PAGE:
By Emma R. Dickison
Thanks in part to medical breakthroughs, Americans are living longer today than ever before. According to the US Census Bureau, people age 65 and older will represent over 18 percent of the population by the year 2030–nearly double that of today. And while a longer life expectancy is certainly something to celebrate, it is not without its challenges. According to the Alliance for Health Reform, 20 percent of seniors are living with 5 or more chronic conditions, seeing an average of 14 different physicians and using about 50 prescriptions every year.
As a result of aging, many seniors will eventually require some level of care and assistance with daily living, but they will find it difficult to ask for help. People value their independence and privacy, and they do not want to be a burden on their family and friends.
If you are concerned your loved one may be struggling unnecessarily, it is better to be proactive and ease into a transition of lifestyle. The following is a list of indicators to help family members and friends quickly assess a loved one’s condition, identify potential areas of concern and make important caregiving decisions:
1. Medical Condition. A recently diagnose disease, illness or injury could affect your loved one’s ability to function on a daily basis.
2. Driving. If your loved one’s vision, hearing and/or reflexes are impaired, this may increase their risk for being involved in a car accident.
3. Food/Nutrition. Take note of your loved one’s diet to ensure they are eating well-balanced meals and maintaining a steady weight. Is the food in the refrigerator within its expiration dates?
4. Hygiene. Take note of your loved one’s overall appearance, smell and ability to wear suitable clothing for the weather. Are the bed linens, bath towels and laundry clean?
5. Behavior. Is your loved one anxious, irritable or depressed? Do they have difficulty remembering names, places and current events?
6. Daily Tasks. Are basic tasks, such as going grocery shopping and preparing meals, becoming overly challenging or time-consuming for your loved one?
7. Medication. Is your loved one able to manage his or her medications properly including dosage, frequency and changes to prescriptions? Are prescriptions being refilled in a timely fashion?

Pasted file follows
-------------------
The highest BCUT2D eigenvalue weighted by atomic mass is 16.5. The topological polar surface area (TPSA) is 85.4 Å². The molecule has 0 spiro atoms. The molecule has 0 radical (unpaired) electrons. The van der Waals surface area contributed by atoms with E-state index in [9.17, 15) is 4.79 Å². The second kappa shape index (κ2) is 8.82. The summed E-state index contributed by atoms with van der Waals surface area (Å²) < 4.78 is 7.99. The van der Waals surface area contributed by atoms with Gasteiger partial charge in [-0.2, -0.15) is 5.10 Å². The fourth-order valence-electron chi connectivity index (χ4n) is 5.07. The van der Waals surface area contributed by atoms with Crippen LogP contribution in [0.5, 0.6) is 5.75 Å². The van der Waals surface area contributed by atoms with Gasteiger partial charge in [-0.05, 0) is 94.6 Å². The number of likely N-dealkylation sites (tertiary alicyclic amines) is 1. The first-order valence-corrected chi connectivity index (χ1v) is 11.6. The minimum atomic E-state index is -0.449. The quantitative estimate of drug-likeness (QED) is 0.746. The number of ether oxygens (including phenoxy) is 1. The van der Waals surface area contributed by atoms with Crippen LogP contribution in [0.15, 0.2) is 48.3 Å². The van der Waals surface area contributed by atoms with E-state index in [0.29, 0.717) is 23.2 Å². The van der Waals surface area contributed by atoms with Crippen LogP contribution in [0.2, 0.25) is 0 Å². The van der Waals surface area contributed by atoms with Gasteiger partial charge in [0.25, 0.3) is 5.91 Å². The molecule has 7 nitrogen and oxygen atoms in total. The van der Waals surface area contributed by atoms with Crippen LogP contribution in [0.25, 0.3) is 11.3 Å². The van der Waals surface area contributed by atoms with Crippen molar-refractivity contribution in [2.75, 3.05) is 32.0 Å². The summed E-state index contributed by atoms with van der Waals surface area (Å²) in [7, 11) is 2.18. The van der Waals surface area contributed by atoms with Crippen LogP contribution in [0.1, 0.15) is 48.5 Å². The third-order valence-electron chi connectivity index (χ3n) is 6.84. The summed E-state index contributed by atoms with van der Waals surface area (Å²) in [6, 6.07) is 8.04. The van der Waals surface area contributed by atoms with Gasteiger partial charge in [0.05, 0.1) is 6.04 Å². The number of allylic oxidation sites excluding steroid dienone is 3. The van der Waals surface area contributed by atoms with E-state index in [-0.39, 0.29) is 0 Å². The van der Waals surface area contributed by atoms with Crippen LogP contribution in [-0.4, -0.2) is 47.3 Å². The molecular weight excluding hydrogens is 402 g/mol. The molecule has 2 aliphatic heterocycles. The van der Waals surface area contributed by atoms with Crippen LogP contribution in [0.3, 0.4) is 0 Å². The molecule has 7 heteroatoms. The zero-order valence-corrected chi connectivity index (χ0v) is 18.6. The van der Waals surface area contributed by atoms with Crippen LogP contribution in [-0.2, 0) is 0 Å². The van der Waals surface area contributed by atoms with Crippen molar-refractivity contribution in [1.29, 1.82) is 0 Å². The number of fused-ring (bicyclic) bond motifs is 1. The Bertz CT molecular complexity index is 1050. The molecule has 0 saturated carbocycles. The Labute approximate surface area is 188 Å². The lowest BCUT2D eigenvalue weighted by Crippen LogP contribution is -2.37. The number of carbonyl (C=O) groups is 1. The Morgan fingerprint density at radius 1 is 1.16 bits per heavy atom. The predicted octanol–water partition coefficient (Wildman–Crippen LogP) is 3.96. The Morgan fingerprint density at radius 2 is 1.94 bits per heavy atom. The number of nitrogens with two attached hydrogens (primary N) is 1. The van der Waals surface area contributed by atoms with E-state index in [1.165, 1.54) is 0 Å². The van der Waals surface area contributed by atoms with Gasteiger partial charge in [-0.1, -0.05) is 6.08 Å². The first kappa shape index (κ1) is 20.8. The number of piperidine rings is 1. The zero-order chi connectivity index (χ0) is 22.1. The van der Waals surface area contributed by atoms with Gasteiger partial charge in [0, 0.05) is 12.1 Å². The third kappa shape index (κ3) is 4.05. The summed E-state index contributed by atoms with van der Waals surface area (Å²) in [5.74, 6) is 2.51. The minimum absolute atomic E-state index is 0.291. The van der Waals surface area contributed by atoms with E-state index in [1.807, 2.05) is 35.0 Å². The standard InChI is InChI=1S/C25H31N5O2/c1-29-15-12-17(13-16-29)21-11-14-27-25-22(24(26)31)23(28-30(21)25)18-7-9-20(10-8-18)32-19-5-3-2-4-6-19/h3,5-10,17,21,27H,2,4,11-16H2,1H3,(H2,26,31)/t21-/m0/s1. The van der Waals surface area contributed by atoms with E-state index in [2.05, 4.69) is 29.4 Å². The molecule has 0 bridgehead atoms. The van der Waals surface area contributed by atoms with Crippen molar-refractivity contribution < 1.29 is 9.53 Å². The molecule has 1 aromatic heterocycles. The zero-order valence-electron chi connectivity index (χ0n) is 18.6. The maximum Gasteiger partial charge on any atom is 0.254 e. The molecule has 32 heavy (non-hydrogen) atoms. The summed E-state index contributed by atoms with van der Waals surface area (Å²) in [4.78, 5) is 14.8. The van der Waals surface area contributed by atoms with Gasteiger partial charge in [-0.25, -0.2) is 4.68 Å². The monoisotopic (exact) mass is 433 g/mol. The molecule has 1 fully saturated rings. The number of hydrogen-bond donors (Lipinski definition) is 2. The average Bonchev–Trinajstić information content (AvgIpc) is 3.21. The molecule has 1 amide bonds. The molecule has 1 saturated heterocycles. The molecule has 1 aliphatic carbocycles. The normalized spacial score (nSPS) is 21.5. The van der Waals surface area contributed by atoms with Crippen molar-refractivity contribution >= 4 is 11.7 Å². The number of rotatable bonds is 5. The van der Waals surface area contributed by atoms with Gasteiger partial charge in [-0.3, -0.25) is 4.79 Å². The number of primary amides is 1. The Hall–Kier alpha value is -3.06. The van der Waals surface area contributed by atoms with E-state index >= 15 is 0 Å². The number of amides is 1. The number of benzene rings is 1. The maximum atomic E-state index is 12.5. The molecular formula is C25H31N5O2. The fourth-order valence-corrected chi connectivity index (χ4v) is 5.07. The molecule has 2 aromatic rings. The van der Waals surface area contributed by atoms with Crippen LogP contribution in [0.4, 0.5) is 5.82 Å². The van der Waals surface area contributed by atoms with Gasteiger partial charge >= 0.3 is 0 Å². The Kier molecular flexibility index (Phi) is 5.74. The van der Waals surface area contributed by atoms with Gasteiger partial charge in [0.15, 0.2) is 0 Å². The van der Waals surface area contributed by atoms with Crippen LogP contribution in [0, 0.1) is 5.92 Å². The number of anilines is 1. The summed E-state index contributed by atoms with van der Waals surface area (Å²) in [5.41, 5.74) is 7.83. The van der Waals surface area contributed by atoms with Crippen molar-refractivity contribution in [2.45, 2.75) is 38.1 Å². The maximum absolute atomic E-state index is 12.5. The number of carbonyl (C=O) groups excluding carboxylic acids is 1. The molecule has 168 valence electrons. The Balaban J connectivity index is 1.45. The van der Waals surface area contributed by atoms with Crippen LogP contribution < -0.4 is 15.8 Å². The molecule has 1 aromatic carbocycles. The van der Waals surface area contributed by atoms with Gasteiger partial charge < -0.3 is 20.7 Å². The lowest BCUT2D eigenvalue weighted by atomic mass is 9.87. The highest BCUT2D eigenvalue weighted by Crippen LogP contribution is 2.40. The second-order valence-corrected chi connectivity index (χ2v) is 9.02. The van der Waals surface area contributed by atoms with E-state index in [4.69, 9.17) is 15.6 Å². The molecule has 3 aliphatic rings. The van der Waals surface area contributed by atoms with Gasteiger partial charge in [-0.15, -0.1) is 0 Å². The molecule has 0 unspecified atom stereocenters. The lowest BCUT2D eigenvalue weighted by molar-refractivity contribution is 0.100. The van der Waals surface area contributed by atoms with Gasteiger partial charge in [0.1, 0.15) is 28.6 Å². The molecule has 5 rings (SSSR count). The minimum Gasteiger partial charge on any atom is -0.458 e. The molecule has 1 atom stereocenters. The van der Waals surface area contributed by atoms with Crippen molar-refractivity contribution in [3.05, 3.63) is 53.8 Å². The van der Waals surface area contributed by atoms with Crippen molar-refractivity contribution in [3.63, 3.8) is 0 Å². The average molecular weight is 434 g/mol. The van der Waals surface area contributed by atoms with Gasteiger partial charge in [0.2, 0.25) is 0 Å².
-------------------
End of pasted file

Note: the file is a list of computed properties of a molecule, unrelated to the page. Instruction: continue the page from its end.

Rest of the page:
8. Finances. Is your loved one able to manage his or her personal finances, pay bills and balance the checkbook?
9. Mail. Is the mail stacking up? Do you see past due or delinquency notices?
10. Safety. Does your loved one remember to turn off appliances and extinguish candles or cigarettes? Does he or she keep the doors and windows locked?
If you have any concerns, even with one issue, it may be time to take a more active role in your loved one’s life. Trust your instincts. Begin by sharing your concerns with your loved in a respectful, non-threatening manner. Let them know your intent is to understand and respect his or her wishes while ensuring safety and comfort. Then, explore your options.
Often there are simple things you can do to provide assistance with daily living. You may consider hiring a home care agency, such as Home Helpers, to provide assistance with daily activities a few days a week. Choose an agency that offers care plans customized to your loved one’s needs. Make certain the home care agency meets all state standards and that its caregivers are employees, not subcontractors, who have been thoroughly screened and appropriately trained and insured.
If your loved requires more assistance, it may be beneficial to explore independent and assisted living communities, as well as skilled nursing facilities. As you deem it appropriate, seek advice from a health care professional. To help you and your family to feel more comfortable and confident in your caregiving decisions, I suggest joining a community support group and networking with other families who are dealing with similar issues.
A Geriatric Care Manager can assist with these important decision. Raleigh Geriatric Care Management can assist with these important decisions: http://www.rgcmgmt.com